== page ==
Neither an opera nor a concert work, Nono’s Prometeo of 1985-6 is just the sort of musical ‘experience’ made for festival presentation. More a drama for the ears than the eyes (Nono subtitles it a “tragedy of listening”) it has no action, no real narrative and calls for a large, flexible space to house its multitude of vocal and instrumental groups and live electronics – the ultimate surround-sound event. Originally performed in one of Venice’s great churches and conceived alongside an architectural scheme for a new type of performing space in the form of an upturned ‘ark’, it seemed rather nifty planning for the Ruhr Triennale to be presenting it alongside runs of Monteverdi’s Orfeo, given that composer’s exploitation of similar antiphonal experiments at St Mark’s, and Wagner’s Das Rheingold, itself conceived for a purpose-built festival theatre. Not, as its name might suggest, a festival held every three years, but one that runs in three-yearly cycles under single artistic directors, the Triennale, founded in 2002 by Gerard Mortier and now under the intendancy of Johan Simons, exploits the Ruhr’s industrial heritage to stage work either that simply can’t be squeezed into traditional theatres or benefits from greater space and fluidity of venue. That is certainly the case with Prometeo, and a former power plant in a regenerated, post-industrial landscape park in Duisburg proved ideal.

It may be music theatre without the action, but the drama began half an hour before the start of the performance as handful by handful the audience was invited to follow a bright light through thick fog along the length of the vast turbine hall. Passing through a double-doored airlock into the huge performance space beyond we were faced with a purpose-built labyrinth of seating, where we could choose our own place and wait for things to begin. Two conductors (Ingo Metzmacher and Matilda Hofman) sat waiting to field the music from ten different stages of musicians, set at different heights around the four sides of the hall: four 13-piece instrumental ensembles, a further group of solo players, players of glass bells, speakers, solo singers and a 12-piece choir.

Nono’s treatment of the Prometheus story is almost deliberately obscurantist: he treats his texts – in a mixture of Italian, ancient Greek and German, from poetry and other sources – as syllables rather than words, such that different voices of the choir might sing a whole word’s components one on top of the other. And with no listing of the work’s nine movements in the programme, nor much of an indication of breaks between them from the performers, we were left to absorb the two hours and twenty minutes of virtually uninterrupted music with our ears and eyes alone. In other words it proved easier to understand as abstract expression than attempt to make out its meaning, which one feels only the composer knew.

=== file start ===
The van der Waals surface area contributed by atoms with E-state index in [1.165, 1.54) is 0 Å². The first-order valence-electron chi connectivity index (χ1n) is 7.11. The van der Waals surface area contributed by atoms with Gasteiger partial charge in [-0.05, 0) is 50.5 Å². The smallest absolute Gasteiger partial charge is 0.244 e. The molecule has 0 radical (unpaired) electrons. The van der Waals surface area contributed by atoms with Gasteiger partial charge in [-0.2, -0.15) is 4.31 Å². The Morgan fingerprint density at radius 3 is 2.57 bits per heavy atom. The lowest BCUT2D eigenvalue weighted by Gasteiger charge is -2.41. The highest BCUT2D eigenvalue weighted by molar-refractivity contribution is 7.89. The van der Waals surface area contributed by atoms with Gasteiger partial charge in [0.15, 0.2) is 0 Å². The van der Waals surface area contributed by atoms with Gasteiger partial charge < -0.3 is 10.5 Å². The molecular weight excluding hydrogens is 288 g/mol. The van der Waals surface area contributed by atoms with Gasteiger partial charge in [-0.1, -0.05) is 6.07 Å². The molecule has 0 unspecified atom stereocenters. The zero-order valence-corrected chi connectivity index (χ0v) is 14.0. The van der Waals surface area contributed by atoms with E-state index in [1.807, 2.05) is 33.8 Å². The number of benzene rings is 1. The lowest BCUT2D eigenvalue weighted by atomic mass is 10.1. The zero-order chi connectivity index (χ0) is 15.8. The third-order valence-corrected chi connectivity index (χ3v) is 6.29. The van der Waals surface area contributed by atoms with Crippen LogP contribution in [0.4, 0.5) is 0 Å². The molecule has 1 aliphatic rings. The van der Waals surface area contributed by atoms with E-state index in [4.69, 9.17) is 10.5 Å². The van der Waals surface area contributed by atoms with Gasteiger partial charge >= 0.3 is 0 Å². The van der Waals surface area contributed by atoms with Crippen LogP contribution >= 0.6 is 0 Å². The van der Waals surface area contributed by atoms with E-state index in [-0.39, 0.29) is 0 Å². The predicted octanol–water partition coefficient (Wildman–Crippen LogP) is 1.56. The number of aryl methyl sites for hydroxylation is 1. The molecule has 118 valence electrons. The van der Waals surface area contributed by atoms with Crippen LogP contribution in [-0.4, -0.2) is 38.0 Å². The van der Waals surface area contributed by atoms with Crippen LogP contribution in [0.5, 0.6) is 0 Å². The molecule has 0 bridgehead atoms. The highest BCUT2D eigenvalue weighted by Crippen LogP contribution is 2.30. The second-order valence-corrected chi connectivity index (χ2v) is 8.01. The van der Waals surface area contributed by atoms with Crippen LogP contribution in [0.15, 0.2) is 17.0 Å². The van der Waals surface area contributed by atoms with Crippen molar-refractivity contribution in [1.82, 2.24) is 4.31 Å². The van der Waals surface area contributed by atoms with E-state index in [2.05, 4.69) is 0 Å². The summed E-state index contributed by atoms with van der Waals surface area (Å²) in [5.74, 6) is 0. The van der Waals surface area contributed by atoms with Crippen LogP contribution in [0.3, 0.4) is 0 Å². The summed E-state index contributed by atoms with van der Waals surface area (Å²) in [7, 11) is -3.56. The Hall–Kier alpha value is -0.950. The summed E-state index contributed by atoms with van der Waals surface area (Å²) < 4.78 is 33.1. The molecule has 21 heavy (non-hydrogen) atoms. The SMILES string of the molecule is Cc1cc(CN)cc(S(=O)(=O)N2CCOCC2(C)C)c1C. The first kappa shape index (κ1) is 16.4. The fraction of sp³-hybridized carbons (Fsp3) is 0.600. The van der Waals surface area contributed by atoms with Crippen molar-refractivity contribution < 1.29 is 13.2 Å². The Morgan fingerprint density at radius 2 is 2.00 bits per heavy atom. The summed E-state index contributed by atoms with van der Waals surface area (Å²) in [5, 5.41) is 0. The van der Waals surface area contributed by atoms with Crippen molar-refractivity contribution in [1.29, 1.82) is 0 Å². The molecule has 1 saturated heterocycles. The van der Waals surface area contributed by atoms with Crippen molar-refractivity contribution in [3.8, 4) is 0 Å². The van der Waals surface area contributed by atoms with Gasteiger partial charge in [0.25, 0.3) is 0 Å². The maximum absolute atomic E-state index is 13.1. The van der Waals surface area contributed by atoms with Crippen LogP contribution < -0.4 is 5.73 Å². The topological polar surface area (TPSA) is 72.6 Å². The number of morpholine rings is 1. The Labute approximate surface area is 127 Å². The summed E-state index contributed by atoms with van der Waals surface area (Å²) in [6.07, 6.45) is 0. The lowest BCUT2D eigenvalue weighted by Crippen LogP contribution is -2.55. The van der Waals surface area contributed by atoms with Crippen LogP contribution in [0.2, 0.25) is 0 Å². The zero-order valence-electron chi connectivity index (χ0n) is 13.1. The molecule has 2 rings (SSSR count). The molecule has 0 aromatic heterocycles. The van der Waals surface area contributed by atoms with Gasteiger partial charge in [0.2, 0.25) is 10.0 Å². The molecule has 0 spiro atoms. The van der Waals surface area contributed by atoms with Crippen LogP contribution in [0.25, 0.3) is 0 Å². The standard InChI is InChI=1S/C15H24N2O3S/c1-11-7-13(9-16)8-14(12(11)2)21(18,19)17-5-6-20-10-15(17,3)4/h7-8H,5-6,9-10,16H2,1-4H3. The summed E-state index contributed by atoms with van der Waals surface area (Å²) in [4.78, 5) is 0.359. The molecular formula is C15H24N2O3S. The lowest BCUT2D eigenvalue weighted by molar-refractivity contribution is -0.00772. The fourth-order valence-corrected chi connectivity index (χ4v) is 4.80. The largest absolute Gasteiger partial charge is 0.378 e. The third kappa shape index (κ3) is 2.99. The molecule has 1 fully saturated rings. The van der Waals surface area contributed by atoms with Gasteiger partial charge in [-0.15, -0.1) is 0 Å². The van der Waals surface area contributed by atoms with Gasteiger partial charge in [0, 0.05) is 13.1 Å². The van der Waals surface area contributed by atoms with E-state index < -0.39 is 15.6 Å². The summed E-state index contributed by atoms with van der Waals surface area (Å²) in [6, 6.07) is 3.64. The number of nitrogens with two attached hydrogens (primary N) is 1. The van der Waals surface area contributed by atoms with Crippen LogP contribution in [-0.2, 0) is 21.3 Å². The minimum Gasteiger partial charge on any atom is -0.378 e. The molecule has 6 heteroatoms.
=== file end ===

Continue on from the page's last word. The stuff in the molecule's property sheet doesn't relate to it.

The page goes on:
Nono often uses his extravagant forces sparingly, and despite the passages of space-absorbing tumult that do punctuate the work, the overriding sensation is of quiet beauty, no more so than in the solemn heart of the work, where a solo contralto communes with a handful of instrumentalists as they explore a limited number of held notes. Elsewhere, the choral voices of Schola Heidelberg peppered the piece with its pure-toned rising fifths and tritones motif, vocal soloists rose to the stratosphere of their ranges, instrumentalists of Ensemble Modern explored the extremes of their instruments in volume and pitch and three players struck their suspended glass bells as the live electronic realisation of the SWR Experimentalstudio combined, separated and sent the mixed sounds spinning through the whole cavernous space. It was certainly a marathon for the musicians as much as audience. Although we at least had cushions in our labyrinthine pews, the seating wasn’t made for comfort and there was a steady trickle of departees by the latter stages. But the enthusiasm and dedication of all the musicians were palpable and made their presence felt in the sheer artistry and expressive commitment on show.

The surround-sound was enhanced by subtly changing but monumental lighting design that used the full length of the hall beyond the scaffolding and sheet-plastic screen marking off the performance space from the fog beyond. It was certainly an experience in four dimensions, one that comes to take over one’s being as the performance progresses. And one definitely experiences a different concept of time passing – too slow for some, maybe, but for the bulk of the audience that stuck with it and erupted in applause at the end (a more mature clientele than one usually expects to see at an avante-garde event in the UK) it made for a mesmerising, unforgettable evening, one that will long remain in the memory.